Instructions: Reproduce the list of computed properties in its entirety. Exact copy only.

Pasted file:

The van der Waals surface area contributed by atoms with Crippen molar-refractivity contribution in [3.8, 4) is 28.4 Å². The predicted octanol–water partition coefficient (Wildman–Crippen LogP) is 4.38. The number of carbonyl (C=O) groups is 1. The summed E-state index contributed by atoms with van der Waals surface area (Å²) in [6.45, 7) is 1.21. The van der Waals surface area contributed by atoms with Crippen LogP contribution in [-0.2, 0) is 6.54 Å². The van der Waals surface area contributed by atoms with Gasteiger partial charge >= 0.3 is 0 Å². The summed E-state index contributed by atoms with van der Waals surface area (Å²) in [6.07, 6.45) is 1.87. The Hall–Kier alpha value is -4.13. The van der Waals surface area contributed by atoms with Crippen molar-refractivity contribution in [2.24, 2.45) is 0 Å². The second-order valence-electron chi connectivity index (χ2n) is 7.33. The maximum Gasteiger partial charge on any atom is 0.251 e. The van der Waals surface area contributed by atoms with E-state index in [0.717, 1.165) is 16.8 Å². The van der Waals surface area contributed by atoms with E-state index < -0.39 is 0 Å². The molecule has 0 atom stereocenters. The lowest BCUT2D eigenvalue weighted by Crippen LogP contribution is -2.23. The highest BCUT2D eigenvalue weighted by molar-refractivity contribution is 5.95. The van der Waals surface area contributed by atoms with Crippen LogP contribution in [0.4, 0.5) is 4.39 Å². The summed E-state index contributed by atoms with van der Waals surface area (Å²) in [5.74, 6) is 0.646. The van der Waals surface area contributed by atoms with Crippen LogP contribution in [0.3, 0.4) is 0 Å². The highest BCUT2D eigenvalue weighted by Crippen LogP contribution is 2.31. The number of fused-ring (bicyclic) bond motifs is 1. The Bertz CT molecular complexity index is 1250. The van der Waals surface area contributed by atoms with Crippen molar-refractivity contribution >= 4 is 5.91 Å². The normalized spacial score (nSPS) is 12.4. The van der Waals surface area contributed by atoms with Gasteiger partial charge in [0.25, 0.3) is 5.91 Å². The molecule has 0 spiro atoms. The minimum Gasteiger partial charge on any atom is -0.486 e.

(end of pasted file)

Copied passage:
The van der Waals surface area contributed by atoms with Crippen molar-refractivity contribution in [3.8, 4) is 28.4 Å². The predicted octanol–water partition coefficient (Wildman–Crippen LogP) is 4.38. The number of carbonyl (C=O) groups is 1. The summed E-state index contributed by atoms with van der Waals surface area (Å²) in [6.45, 7) is 1.21. The van der Waals surface area contributed by atoms with Crippen LogP contribution in [-0.2, 0) is 6.54 Å². The van der Waals surface area contributed by atoms with Gasteiger partial charge >= 0.3 is 0 Å². The summed E-state index contributed by atoms with van der Waals surface area (Å²) in [6.07, 6.45) is 1.87. The Hall–Kier alpha value is -4.13. The van der Waals surface area contributed by atoms with Crippen molar-refractivity contribution in [2.24, 2.45) is 0 Å². The second-order valence-electron chi connectivity index (χ2n) is 7.33. The maximum Gasteiger partial charge on any atom is 0.251 e. The van der Waals surface area contributed by atoms with E-state index in [0.717, 1.165) is 16.8 Å². The van der Waals surface area contributed by atoms with E-state index < -0.39 is 0 Å². The molecule has 0 atom stereocenters. The lowest BCUT2D eigenvalue weighted by Crippen LogP contribution is -2.23. The highest BCUT2D eigenvalue weighted by molar-refractivity contribution is 5.95. The van der Waals surface area contributed by atoms with Crippen LogP contribution in [0.4, 0.5) is 4.39 Å². The summed E-state index contributed by atoms with van der Waals surface area (Å²) in [5.74, 6) is 0.646. The van der Waals surface area contributed by atoms with Crippen LogP contribution in [0.3, 0.4) is 0 Å². The highest BCUT2D eigenvalue weighted by Crippen LogP contribution is 2.31. The number of fused-ring (bicyclic) bond motifs is 1. The Bertz CT molecular complexity index is 1250. The van der Waals surface area contributed by atoms with Crippen molar-refractivity contribution >= 4 is 5.91 Å². The normalized spacial score (nSPS) is 12.4. The van der Waals surface area contributed by atoms with Gasteiger partial charge in [0.25, 0.3) is 5.91 Å². The molecule has 0 spiro atoms. The minimum Gasteiger partial charge on any atom is -0.486 e.